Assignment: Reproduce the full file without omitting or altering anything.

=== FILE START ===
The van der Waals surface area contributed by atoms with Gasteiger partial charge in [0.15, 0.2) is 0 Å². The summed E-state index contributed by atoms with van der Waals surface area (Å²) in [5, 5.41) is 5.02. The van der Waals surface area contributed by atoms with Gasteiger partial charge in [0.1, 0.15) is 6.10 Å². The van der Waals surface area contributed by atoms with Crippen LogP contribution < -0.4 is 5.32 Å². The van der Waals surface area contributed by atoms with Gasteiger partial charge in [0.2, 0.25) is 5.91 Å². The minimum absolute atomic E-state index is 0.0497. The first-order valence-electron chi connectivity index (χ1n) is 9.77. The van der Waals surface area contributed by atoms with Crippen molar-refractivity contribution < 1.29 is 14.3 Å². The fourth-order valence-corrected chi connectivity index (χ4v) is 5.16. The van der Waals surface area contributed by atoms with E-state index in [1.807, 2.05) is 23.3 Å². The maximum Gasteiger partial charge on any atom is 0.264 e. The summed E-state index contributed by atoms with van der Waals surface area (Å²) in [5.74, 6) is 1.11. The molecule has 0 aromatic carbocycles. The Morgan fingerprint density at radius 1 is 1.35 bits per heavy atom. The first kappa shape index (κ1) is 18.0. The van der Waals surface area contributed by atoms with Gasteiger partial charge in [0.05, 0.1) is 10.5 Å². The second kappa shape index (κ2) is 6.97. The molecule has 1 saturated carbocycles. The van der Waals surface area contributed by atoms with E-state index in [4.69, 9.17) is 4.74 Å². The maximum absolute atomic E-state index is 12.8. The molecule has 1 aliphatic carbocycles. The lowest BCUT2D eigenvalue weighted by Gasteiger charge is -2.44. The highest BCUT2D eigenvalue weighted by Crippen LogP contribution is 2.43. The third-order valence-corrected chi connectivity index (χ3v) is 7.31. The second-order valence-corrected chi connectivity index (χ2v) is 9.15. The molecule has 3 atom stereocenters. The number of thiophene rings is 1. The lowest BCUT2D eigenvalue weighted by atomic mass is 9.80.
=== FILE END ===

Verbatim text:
The van der Waals surface area contributed by atoms with Gasteiger partial charge in [0.15, 0.2) is 0 Å². The summed E-state index contributed by atoms with van der Waals surface area (Å²) in [5, 5.41) is 5.02. The van der Waals surface area contributed by atoms with Gasteiger partial charge in [0.1, 0.15) is 6.10 Å². The van der Waals surface area contributed by atoms with Crippen LogP contribution < -0.4 is 5.32 Å². The van der Waals surface area contributed by atoms with Gasteiger partial charge in [0.2, 0.25) is 5.91 Å². The minimum absolute atomic E-state index is 0.0497. The first-order valence-electron chi connectivity index (χ1n) is 9.77. The van der Waals surface area contributed by atoms with Crippen molar-refractivity contribution < 1.29 is 14.3 Å². The fourth-order valence-corrected chi connectivity index (χ4v) is 5.16. The van der Waals surface area contributed by atoms with E-state index in [1.807, 2.05) is 23.3 Å². The maximum Gasteiger partial charge on any atom is 0.264 e. The summed E-state index contributed by atoms with van der Waals surface area (Å²) in [5.74, 6) is 1.11. The molecule has 0 aromatic carbocycles. The Morgan fingerprint density at radius 1 is 1.35 bits per heavy atom. The first kappa shape index (κ1) is 18.0. The van der Waals surface area contributed by atoms with Gasteiger partial charge in [0.05, 0.1) is 10.5 Å². The second kappa shape index (κ2) is 6.97. The molecule has 1 saturated carbocycles. The van der Waals surface area contributed by atoms with E-state index in [4.69, 9.17) is 4.74 Å². The maximum absolute atomic E-state index is 12.8. The molecule has 1 aliphatic carbocycles. The lowest BCUT2D eigenvalue weighted by Gasteiger charge is -2.44. The highest BCUT2D eigenvalue weighted by Crippen LogP contribution is 2.43. The third-order valence-corrected chi connectivity index (χ3v) is 7.31. The second-order valence-corrected chi connectivity index (χ2v) is 9.15. The molecule has 3 atom stereocenters. The number of thiophene rings is 1. The lowest BCUT2D eigenvalue weighted by atomic mass is 9.80.